4 bytes

< /td>

The synchronization bit is no longer modulated by EFM (Eight-fourteen Modulation), it is the channel code itself. The specific codeword is:

Any code that is the same as the synchronization codeword will not appear after any data is modulated by EFM. The subcode mainly provides disk address information. Both Q check code and P check code use RS (Reed-Solomon, Reed-Solomon) code, where P check is a check code generated by (32, 28) RS code, and Q check is made by (28, 24) Check code generated by RS code.

The amount of audio data contained in each sector is 98×24=2352 (bytes):

< /table>

The Red Book also stipulates that two layers of error detection and error correction code (EDC/ECC, error detection and error correction code) should be added to the 2352-byte audio data. CD-DA uses cross-inserted Reed-Solomon Code (CIRC, Cross Interleave Reed-Solomon Code) in the first two layers of error protection. If the disc is scratched or dusted so that the laser cannot read the data, the CD player uses the CIRC to recreate the music.

The Red Book stipulates that the encoding of CD-DA adopts EFM. One frame of CD-DA is 36 bytes, except for the 3 bytes of frame synchronization, the rest is coded with EFM; each field also has 3 merge bits (3 merge bits). Therefore, the number of channels in a CD-DA frame is 588 (Table 11-02-2).

The number of channels in a frame of data

< b>Audio data contained in one sector

2352 bytes

< td width="44">




Field name

Number of channel bits


Sync bit (SYNC)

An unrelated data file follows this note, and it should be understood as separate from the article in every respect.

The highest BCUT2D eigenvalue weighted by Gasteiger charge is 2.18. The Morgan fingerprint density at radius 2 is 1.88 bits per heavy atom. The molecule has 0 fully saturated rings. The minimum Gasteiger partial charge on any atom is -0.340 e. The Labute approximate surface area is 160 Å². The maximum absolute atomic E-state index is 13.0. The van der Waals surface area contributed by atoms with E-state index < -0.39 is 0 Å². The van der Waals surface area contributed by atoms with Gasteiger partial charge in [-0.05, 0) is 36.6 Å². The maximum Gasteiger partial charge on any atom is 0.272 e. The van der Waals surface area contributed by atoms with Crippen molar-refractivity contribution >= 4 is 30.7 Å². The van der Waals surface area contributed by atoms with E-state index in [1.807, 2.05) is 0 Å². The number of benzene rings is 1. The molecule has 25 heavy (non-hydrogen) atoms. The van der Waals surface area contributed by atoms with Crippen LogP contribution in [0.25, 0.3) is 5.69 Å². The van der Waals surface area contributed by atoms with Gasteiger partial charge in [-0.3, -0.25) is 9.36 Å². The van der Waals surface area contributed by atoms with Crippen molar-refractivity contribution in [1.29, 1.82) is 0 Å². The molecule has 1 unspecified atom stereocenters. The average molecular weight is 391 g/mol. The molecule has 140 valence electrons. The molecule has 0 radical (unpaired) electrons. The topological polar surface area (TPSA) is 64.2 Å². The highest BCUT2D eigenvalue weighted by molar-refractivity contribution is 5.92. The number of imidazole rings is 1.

Left channel data (Data)




Q check code




< p>Left channel data (Data)




P check code


< p>68 p>



The Red Book stipulates that the audio data on the CD is stored in one or Multiple tracks (tracks). Each track is usually a song. There can be up to 99 tracks on a standard CD-DA. A track can contain several sectors.

The Red Book not only defines how to store audio on a CD, it also defines a method for adding image information to the CD. This type of disc is usually called CD+G disc, or "CD plus graphics" disc. Approximately 16MB of images (user data) can be stored in the subcode (channels R~W) of a 74-minute Red Book standard CD.

The encoded data is modulated and converted into channel codes to determine the length of the pits and bumps on the disc. The audio data, control and error correction codes are recorded on different tracks when the disc is recorded. This is also called the Red Book or Mode 0 specification. A CD turntable can theoretically hold about 74 minutes of stereo music signal. The success of CD turntables quickly replaced ordinary phonographs and compact discs.

Part of the content of the Red Book is summarized in Table 11-02-3.

All optical disc formats are developed based on the CD-Audio format.

Summary of CD Disc Standards

< b>CD-ROM

Play time

74 minutes

Rotation direction

Clockwise (from the reading surface)

Rotation speed

1.2m/s~1.4m/s (constant linear velocity)

Light Track spacing

1.6 μm

disk Film diameter

120 mm

Sheet thickness

1.2 mm

Center Hole diameter

15 mm

Record Area

46 mm~117 mm

Data signal area

50 mm~116 mm


Any material with a refractive index of 1.55

Minimum pit length

0.833 μm (1.2m/s)~0.972 μm (1.4m/s)

Maximum pit length

3.05 μm (1.2m/s)~3.56 μm (1.4 m/s)

pit depth

~0.11 μm

pit width

~0.5 μm

Optics System

Laser wavelength

< p>780 nm (7 800 Angstroms)

Depth of focus

± 2 μm

Signal format< /p>

Number of channels




16-bit linear quantization


Sampling frequency

44.1 kHz

Channel bit rate

4.3218 Mb/s< /p>

Data bit rate

1.9409 Mb/ s

Data: channel bit


Error correction code

CIRC(Cross Interlea ve Reed-Solomon Code)

Modulation method

EFM(Eight-to-fourteen Modulation)